Now that the United States Congress is back in session, the Border Security, Economic Opportunity, and Immigration Modernization Act (S. 744) — passed by the US Senate in late June — could be brought for a vote in the US House of Representatives. As a result, little known provisions in the Hoeven-Corker Amendment to S. 744 are receiving additional scrutiny.
In a recent op-ed for The Miami Herald, Professor Lauren Gilbert of St. Thomas University School of Law further considers the amendment’s impact. In particular, Professor Gilbert focuses on an issue identified by Center for Migration Studies Executive Director Donald Kerwin in an earlier piece for the Huffington Post: the denial of individuals transitioning to lawful permanent residents from receiving credit towards Social Security benefits for work performed while in unauthorized status.
Both Mr. Kerwin and Professor Gilbert report that the unauthorized pay substantial payroll (and other) taxes, citing various accounting figures that show earning contributions to Social Security by unauthorized workers. Currently, under the Social Security Protection Act of 2004, if a non-citizen becomes work-authorized, then all of his or her social security-covered earnings count, including earnings from unauthorized work. However, if the current version of S.744 passes the House, newly legalized persons will not get credit for earnings made into the system from December 31, 2003 to January 1, 2014 unless they can show that they were assigned a social security number before 2004 or that they were authorized to work at the time. According to Mr. Kerwin and Professor Gilbert’s analysis, this would unduly impoverish and punish those on a path to citizenship.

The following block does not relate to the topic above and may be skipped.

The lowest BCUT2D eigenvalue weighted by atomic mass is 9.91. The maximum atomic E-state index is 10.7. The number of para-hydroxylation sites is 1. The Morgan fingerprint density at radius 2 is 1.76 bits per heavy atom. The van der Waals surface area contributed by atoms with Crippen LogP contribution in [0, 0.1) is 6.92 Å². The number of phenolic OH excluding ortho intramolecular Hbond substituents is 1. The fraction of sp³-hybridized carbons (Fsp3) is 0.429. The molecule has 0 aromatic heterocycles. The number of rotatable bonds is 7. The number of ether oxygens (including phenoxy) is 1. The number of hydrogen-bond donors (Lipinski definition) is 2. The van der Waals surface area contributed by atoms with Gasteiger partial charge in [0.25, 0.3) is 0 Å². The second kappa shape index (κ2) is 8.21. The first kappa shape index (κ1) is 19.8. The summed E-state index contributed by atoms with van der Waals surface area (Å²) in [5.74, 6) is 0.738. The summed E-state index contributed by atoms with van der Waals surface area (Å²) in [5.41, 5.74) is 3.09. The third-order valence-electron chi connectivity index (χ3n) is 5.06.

To read Professor Lauren Gilbert’s full article, please visit: http://www.miamiherald.com/2013/09/10/3617782/immigrant-workers-face-social.html#storylink=cpy.
And for more information on this issue, read Donald Kerwin’s article at: http://www.huffingtonpost.com/donald-kerwin/wage-theft-and-the-senate_b_3591859.html.